Thursday,  February 27, 2020  8:54 pm

visitBerlin brings its best for 2019/2020

visitBerlin brings its best for 2019/2020
Simone Leimbach, Kulturprojekt Berlin, head of exhibitions & events; Moritz van Dulmen, Kulturprojekt Berlin, CEO; Armando Mendonca, president, AMPM; Burkhard Kieker, Visit Berlin, CEO; Kirsten Schmidt, Visit Berlin, USA/Canada representative.
Armando Mendonca

Earlier this week (May 14), at Toronto’s boutique Broadview Hotel, Visit Berlin showcased what’s up and coming for this year and 2020.

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This year, November will mark the 30th Anniversary of the Fall of the Berlin Wall. Celebrations, events and city-wide festivals will be held between November 4-10th, 2019, and will transform the city into a unique open-air exhibition and event location. Click here for more details. 

A must-visit is the Humboldt Forum/Berlin City Palace, which has been under construction since 2013 and will re-open as a museum in early 2020 with three new historical façades, an inner courtyard, house the Humboldt Forum and be a place dedicated to showcase various world cultures and diversities.

This has been a remarkable undertaking with plans for the initial opening to coincide with the 250th birthday of Alexander von Humboldt. Check out images here.

A cultural hotspot

I visited Berlin recently and stayed around the Alexanderplatz area, which is walking distance to Museum Island, one of my favorite places to visit and explore.

This UNESCO World Heritage Site is comprised of five museums offering a wide variety art and history, from ancient cultures to nineteenth-century paintings including the legendary bust of Egyptian Queen Nefertiti. 

Later this year, the planned opening of the James-Simon Galerie will showcase a David Chipperfield-designed entrance building to the five-museum complex, which will serve as the main entrance to the Ancient Architectures Tour.

In 2018, visitors and stays to Berlin were on the rise at 13.5 million visitors (up four per cent) and 32.9 million overnight stays (up 5.5 per cent). Berlin is especially popular with international tourists with 5.4 million visitors from abroad (up 5.9 per cent), spending 15.1 million nights in the city (up 7.9 per cent). After showing signs of slowing in 2017, this figure rose by 9.3 per cent in 2018.

Pride parade

On a LGBTQ note, St. Christopher’s Day (the pride parade) is July 27, 2019. Berlin is one of those city’s that welcomes visitors from around the world and embraces diversity and a sense of freedom to be who you are!  For more info, click here.

Need help planning your Berlin adventure? Here at 12 must-see sights!  


An historic edifice built in 1894 meant to house the German parliament (Reichstag). The building was the target of an arson attack just three weeks after Adolf Hitler was sworn into office in 1933. IThe building was also a primary target for air raids during the Battle of Berlin in 1945. In 1999 it was fully reconstructed, and now serves as the modern-day meeting place for German parliament once more.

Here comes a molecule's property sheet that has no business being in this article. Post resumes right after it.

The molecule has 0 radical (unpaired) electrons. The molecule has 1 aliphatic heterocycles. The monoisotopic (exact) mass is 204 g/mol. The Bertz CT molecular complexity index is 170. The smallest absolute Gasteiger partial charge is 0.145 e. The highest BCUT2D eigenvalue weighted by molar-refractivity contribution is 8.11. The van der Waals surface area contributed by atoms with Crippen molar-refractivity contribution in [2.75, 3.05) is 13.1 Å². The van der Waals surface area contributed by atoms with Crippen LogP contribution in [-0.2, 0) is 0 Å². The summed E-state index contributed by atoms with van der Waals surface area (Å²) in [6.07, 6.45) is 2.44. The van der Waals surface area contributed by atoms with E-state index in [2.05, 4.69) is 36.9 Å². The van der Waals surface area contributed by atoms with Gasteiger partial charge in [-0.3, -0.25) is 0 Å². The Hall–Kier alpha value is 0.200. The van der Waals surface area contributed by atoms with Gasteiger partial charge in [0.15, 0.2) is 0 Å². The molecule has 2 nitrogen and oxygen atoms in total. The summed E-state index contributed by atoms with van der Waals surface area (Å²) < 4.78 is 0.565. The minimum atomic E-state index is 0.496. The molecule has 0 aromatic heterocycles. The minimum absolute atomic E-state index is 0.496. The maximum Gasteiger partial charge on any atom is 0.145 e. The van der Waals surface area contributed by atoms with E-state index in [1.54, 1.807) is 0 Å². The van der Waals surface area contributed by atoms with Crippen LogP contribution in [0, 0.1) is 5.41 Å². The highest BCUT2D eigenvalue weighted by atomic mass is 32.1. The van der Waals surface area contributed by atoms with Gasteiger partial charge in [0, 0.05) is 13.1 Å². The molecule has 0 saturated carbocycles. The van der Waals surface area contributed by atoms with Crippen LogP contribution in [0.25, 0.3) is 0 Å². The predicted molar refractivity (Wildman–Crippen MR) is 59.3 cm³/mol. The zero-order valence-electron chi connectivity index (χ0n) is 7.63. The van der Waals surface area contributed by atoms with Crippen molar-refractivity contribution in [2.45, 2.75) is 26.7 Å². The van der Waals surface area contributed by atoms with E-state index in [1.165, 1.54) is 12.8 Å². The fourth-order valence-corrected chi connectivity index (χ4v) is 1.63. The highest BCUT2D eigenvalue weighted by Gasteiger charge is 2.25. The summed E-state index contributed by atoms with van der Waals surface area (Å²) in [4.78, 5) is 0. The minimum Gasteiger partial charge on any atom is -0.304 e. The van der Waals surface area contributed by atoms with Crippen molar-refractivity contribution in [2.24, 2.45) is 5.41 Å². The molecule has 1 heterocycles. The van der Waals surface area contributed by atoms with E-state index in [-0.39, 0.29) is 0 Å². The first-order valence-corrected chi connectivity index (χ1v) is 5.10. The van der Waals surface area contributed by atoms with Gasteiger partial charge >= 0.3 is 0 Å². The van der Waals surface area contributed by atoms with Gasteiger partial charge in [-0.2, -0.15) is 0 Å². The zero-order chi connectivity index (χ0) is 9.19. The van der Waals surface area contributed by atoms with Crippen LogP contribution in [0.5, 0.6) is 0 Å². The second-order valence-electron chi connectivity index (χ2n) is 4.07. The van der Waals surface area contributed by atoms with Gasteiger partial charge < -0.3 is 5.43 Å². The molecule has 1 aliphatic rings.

Brandenburg Gate

Located in the western city centre of Berlin, the Brandenburg gate is an 18th century monument that marks the start of the road into Berlin to the town of Brandenburg an der Havel. During the revolutions and uprising between East and West Germany in 1989, the gate remained as a symbol of peace.

Museum Island

An island with five unique museums in the heart of Berlin: Pergamonmuseum (Pergamon Museum), Bode-Museum, Neues Museum (New Museum), Alte Nationalgalerie (Old National Gallery), Altes Museum (Old Museum).

Kurfüstendamm and Kaiser Wilhelm Memorial Church

The Kurfüstendamm is essentially the Champs-Élysées of Berlin—it's one of the most famous avenues in the whole city, and it's lined with restaurants and cafes, boutique shops, and hotels. Memorial Church was built in 1893 and heavily damaged in 1943; it's been rebuilt but the damaged spire and ground floor are now a memorial. 

East Side Gallery

Open-air gallery featuring more than 105 paintings and murals painted on the remaining stretch of the Berlin Wall.

Memorial to the Murdered Jews of Europe

Also known as the Holocaust Memorial, the site consists of 2, 711 concrete slabs arranged in a grid. A plaque contains the names of the approximately three million Jewish Holocaust victims. Before the Second World War, Berlin had one of the largest Jewish populations in Europe, and was built on the former section of the Berlin Wall known as the "Death Strip".

Hackescher Markt with Hackesche Courtyards

Eight interconnected courtyards full of restaurants, and a great spot for events in the city.

Checkpoint Charlie

The best-known Berlin Wall crossing point between East Berlin and West Berlin during the Cold War (1947–1991).

Jewish Museum

Europe's largest Jewish Museum

Alexanderplatz/ TV Tower

An iconic landmark that still broadcasts television and radio programs, but also includes an observation deck and rotating restaurant.

Unter den Linden Boulevard 

A major boulevard in the central Mitte district that links plenty of sightseeing opportunities.

Potsdamer Platz / Kulturforum

A collection of cultural buildings in West Berlin.

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